An easy way to start learning a new sport is to familiarize yourself with the lingo. Before your child even jumps in the pool, they can start to understand the swimming terms they'll need to succeed.
Once the finalists are decided in a preliminary/finals meet, the swimmers with the next two fastest times are considered alternates. If a finalist can’t participate, the alternates are called to take their place.
The final swimmer in a relay.
The starting platforms located behind each lane. The minimum water depth for the use of starting blocks is four feet and can be either permanent or removable.
The distance for a swimming competition, which ties into the length of the pool. A long course is 50 meters, and a short course is 25 meters.
The area around the swimming pool reserved for swimmers, officials, and coaches.
Heat and lane assignments are posted after swimmers have checked in.
How far swimmers swim, often determined by lengths, meters, or yards.
A swimmer’s performance is not counted because of a rule infraction. Disqualifications are shown by an official raising their arm above their head with an open hand.
A separate pool, or a pool set off to the side of the competition pool. These have deeper water and diving boards/platforms.
When a swimmer leaves the starting block before the horn or gun sounds. While one false start will disqualify a swimmer or relay team, an official may disallow it due to unusual circumstances.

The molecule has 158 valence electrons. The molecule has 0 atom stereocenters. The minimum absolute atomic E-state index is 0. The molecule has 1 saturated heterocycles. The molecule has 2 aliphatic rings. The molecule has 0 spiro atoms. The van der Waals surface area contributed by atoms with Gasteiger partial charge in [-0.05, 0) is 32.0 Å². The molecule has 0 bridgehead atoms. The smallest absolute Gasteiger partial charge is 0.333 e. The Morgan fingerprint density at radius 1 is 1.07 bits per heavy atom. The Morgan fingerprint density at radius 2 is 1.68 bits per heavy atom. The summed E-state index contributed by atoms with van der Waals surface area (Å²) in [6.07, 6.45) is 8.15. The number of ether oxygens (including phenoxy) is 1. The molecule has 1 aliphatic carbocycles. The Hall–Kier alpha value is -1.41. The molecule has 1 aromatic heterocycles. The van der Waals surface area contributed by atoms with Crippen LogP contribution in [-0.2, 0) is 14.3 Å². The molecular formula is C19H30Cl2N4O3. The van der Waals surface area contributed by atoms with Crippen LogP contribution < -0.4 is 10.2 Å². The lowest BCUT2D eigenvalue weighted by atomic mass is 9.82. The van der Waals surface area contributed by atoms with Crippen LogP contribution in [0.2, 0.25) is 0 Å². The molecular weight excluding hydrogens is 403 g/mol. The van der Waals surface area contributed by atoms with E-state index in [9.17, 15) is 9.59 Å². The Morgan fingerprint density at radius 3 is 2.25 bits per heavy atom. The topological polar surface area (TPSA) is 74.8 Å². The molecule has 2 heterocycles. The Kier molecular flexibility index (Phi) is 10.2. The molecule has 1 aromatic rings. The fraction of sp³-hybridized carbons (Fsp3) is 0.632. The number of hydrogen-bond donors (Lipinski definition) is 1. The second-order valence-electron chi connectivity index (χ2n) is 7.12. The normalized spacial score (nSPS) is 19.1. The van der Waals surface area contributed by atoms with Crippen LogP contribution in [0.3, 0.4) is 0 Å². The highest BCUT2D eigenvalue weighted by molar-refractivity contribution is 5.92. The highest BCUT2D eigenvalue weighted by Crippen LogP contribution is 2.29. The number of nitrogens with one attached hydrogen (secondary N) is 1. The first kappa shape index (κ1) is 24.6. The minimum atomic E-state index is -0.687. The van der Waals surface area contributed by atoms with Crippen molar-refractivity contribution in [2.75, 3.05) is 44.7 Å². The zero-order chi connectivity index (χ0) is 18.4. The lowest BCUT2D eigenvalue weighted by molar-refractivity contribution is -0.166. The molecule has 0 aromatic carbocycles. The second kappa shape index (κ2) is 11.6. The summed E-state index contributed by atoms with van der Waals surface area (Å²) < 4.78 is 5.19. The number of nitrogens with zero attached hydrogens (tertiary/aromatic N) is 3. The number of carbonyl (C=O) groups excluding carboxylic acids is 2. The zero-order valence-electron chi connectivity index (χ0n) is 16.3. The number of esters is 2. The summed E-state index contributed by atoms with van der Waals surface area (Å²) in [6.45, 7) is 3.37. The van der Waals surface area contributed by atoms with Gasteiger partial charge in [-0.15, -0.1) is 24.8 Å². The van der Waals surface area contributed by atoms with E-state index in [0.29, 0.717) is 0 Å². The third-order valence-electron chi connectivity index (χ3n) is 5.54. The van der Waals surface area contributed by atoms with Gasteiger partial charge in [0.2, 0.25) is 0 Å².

False Start Rope
A recall rope across the width of the racing pool for the purpose of stopping swimmers who were not aware of the false start.
Large rubber flipper-type devices that fit the swimmer’s feet. They’re used in swim practice but not allowed in competition.
Pennants that are suspended across the width of the pool, approximately 15 feet from both ends, indicating to the swimmers they are approaching the wall.
Glasses-type devices worn by swimmers to help them see underwater and protect their eyes.
These are groups of swimmers that compete against one another. The results are compiled by times swum once all heats are completed.
Done in a relay when the swimmer on the block jumps into the water before the team member in the pool touches the wall.
A flotation device used by swimmers during practice, but can’t be used during competitions.
An area the length of the pool that the swimmer must stay in during the race. Each swimmer is assigned a different lane (i.e. Lane 1, Lane 2, Lane 3, etc.).
The part of a relay event swum by a single member of the team.
The electric clocks, or large clocks with highly visible numbers, located at the ends or sides of the pool so swimmers can read their times.
A swimming event in which four swimmers participate as a team. Each swimmer completes an equal distance of the race. There are two types of relays: 1.) Medley Relay - One swimmer swims Backstroke, one swimmer swims Breaststroke, one swimmer swims Butterfly, one swimmer swims Freestyle, in that order; 2.) Freestyle relay - Each swimmer swims Freestyle.
The style in which a competitor swims. There are four types of strokes: Backstroke, Breaststroke, Butterfly, and Freestyle.
These volunteers sit behind the starting blocks at the end of the pool and are responsible for getting watch times on events and activating the backup buttons for the timing system.
The session swimmers use to loosen up prior to their event.
The recovery swimming a swimmer does after a race when pool space is available.